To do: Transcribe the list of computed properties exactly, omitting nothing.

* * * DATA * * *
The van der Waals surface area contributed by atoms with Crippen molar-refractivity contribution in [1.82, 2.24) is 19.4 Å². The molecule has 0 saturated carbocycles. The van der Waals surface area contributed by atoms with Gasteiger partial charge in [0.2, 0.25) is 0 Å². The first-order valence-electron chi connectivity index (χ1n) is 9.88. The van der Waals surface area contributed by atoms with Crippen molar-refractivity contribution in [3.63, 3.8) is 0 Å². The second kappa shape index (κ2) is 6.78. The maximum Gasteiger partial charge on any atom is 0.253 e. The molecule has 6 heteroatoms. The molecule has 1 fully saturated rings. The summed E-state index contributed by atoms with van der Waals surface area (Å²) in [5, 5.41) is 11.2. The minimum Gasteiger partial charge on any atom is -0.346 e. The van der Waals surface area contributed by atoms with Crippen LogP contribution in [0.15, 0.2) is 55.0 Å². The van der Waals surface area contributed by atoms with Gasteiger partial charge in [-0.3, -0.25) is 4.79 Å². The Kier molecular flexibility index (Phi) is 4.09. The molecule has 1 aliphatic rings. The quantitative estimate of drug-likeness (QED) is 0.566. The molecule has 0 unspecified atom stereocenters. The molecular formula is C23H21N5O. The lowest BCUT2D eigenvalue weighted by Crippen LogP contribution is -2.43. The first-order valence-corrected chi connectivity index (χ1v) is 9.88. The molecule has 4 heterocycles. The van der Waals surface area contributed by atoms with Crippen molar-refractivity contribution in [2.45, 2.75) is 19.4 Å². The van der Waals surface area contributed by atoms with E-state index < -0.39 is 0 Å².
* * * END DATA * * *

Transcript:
The van der Waals surface area contributed by atoms with Crippen molar-refractivity contribution in [1.82, 2.24) is 19.4 Å². The molecule has 0 saturated carbocycles. The van der Waals surface area contributed by atoms with Gasteiger partial charge in [0.2, 0.25) is 0 Å². The first-order valence-electron chi connectivity index (χ1n) is 9.88. The van der Waals surface area contributed by atoms with Crippen molar-refractivity contribution in [3.63, 3.8) is 0 Å². The second kappa shape index (κ2) is 6.78. The maximum Gasteiger partial charge on any atom is 0.253 e. The molecule has 6 heteroatoms. The molecule has 1 fully saturated rings. The summed E-state index contributed by atoms with van der Waals surface area (Å²) in [5, 5.41) is 11.2. The minimum Gasteiger partial charge on any atom is -0.346 e. The van der Waals surface area contributed by atoms with Crippen LogP contribution in [0.15, 0.2) is 55.0 Å². The van der Waals surface area contributed by atoms with Gasteiger partial charge in [-0.3, -0.25) is 4.79 Å². The Kier molecular flexibility index (Phi) is 4.09. The molecule has 1 aliphatic rings. The quantitative estimate of drug-likeness (QED) is 0.566. The molecule has 0 unspecified atom stereocenters. The molecular formula is C23H21N5O. The lowest BCUT2D eigenvalue weighted by Crippen LogP contribution is -2.43. The first-order valence-corrected chi connectivity index (χ1v) is 9.88. The molecule has 4 heterocycles. The van der Waals surface area contributed by atoms with Crippen molar-refractivity contribution in [2.45, 2.75) is 19.4 Å². The van der Waals surface area contributed by atoms with E-state index < -0.39 is 0 Å².